Updated Controlled Drug Policy
Effective July 1, 2015
Applies to all patients taking controlled drugs on a regular basis, including:
- Pain medications (excluding Ultram)
- Stimulant medications (excluding ProVigil and NuVigil)
- Benzodiazepine anxiety medications (Xanax, Valium, Ativan, Klonapin)
The previous policy will remain intact as written (see below).
Additionally, we will now require regular urine drug testing. The testing will be done as follows:
- Urine drug testing will look for two abnormalities:
- Drugs not on patient list show up in the urine test (including illegal drugs).
- Drugs on the patient list do not show up in the urine.
- Patients at “low risk” will be required to get testing done every 6 months. “Low risk” patients are those who:
- Have been with the practice more than a year without significant incident.
- Have never had abnormal urine drug screening.
- Patients who are “high risk” will be required to get tested every 3 months.
- Children on stimulant medications will be tested once during the school year.
- New patients will be tested prior to getting their first prescriptions.
- The in-office urine test costs $10 (which must be paid prior to getting prescription filled).
- A positive in-office test requires a confirmation test be sent to the laboratory. There are two ways to pay for this test:
- Pay $60 up-front (the cash price for the test).
- Apply to insurance and accept billing from the lab (insurance is billed $137)
- Patients with unexplained abnormal tests will (at our discretion) either be:
- Required to undergo random urine testing over the next year
- Dismissed from the practice.
- Kept in the practice, but not prescribed any more controlled drugs.
Why are we drug testing?
The main reason we are doing this is to comply with state requirements for the prescription of these medications. We don’t want to get in trouble with the state. The second reason is to assure us that our patients are using the medications safely and responsibly.
How will this work?
We will notify our patients when the test is due. They must get tested prior to that medication being refilled. If patients don’t get tested, they don’t get their refill.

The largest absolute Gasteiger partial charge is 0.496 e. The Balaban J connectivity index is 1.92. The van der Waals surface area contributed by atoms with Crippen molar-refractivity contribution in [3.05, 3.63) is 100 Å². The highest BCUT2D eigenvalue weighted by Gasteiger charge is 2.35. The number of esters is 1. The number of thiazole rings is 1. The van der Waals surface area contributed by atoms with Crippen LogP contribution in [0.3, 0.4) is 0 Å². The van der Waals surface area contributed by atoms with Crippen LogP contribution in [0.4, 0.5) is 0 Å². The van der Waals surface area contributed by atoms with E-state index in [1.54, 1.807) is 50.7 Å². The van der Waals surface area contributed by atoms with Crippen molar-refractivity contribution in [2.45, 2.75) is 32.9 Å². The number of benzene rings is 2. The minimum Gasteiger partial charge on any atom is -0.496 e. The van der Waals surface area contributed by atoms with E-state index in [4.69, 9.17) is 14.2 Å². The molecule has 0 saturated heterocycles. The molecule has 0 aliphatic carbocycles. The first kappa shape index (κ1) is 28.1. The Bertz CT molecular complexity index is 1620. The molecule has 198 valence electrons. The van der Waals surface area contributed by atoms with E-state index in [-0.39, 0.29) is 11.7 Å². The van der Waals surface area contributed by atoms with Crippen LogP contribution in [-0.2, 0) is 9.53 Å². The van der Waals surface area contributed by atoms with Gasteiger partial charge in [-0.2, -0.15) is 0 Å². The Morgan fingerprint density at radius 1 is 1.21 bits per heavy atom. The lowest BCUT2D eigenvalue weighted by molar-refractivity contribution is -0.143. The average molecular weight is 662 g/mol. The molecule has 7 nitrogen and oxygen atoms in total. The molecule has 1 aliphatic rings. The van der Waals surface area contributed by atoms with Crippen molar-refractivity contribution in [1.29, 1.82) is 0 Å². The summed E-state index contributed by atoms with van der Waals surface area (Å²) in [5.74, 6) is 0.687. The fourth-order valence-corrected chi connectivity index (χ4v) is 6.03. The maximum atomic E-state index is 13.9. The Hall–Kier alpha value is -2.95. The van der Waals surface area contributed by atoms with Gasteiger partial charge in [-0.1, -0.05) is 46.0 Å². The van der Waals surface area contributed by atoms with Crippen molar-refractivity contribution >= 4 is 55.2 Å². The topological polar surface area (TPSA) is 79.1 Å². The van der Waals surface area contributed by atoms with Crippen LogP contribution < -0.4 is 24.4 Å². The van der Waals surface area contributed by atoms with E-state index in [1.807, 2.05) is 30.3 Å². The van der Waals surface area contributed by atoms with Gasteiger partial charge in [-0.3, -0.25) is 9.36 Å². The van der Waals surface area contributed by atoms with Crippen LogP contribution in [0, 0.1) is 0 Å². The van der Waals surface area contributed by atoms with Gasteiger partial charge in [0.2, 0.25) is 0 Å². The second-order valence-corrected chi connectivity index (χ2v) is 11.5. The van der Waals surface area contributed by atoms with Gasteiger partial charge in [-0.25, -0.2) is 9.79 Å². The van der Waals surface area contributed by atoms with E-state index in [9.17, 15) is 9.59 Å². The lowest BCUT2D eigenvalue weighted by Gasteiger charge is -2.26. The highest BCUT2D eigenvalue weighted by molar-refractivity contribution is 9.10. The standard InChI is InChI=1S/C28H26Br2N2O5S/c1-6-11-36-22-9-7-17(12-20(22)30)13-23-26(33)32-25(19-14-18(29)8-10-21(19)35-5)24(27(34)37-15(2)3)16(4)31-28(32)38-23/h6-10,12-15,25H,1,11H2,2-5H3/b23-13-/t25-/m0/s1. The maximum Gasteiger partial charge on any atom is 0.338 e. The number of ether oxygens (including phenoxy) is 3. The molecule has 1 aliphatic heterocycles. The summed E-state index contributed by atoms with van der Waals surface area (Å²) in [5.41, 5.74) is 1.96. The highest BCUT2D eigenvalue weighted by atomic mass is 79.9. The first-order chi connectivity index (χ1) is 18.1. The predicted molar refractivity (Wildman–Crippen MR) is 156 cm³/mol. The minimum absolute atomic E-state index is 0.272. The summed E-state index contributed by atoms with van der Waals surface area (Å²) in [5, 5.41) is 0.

- Don’t wait until last minute before getting refills if testing is due.
- Be honest. If you’ve not taken your medication, or if you’ve used an illegal drug, TELL US.
- Understand that we will do our best to be reasonable with this policy.
Our previous controlled drug policy
All of these medications, because of their legal classification, have the following additional rules. Failing to follow these rules will result (in most circumstances) in discharge from the practice.
- Patients should never share medication with family members or friends.
- All patients taking these medications for more than short-term will be required to sign the “Controlled Drug Agreement” for our practice.
- Patients should not get medications of this class from other doctors unless it is clearly communicated to us and the other doctor that this has been done.
- Patients should not use illegal drugs while taking these medications.
- We will not refill these medications early for any reason (even medications lost or stolen are not refilled early).
- Refill of these medications will only occur after a person has filled out and submitted the “Controlled Medication Refill Request” form, online or on paper.
- All Category 2 drugs require patients to pick up the handwritten prescription in person. All of these prescriptions can only be written as “Do Not Refill.” We will only give these prescriptions to patients during regular office hours.
- Category 3 and 4 medications can be called in, but refills will only be called in during regular office hours.
- Should suspicion arise about the following of these rules, we reserve the right to do drug testing to see:
- If the drug is being taken as described
- If other drugs are being taken (including illegal) without our knowledge.
- We also will, should suspicion arise, check the state controlled drug registry, which records all filled prescriptions of these medications by patients.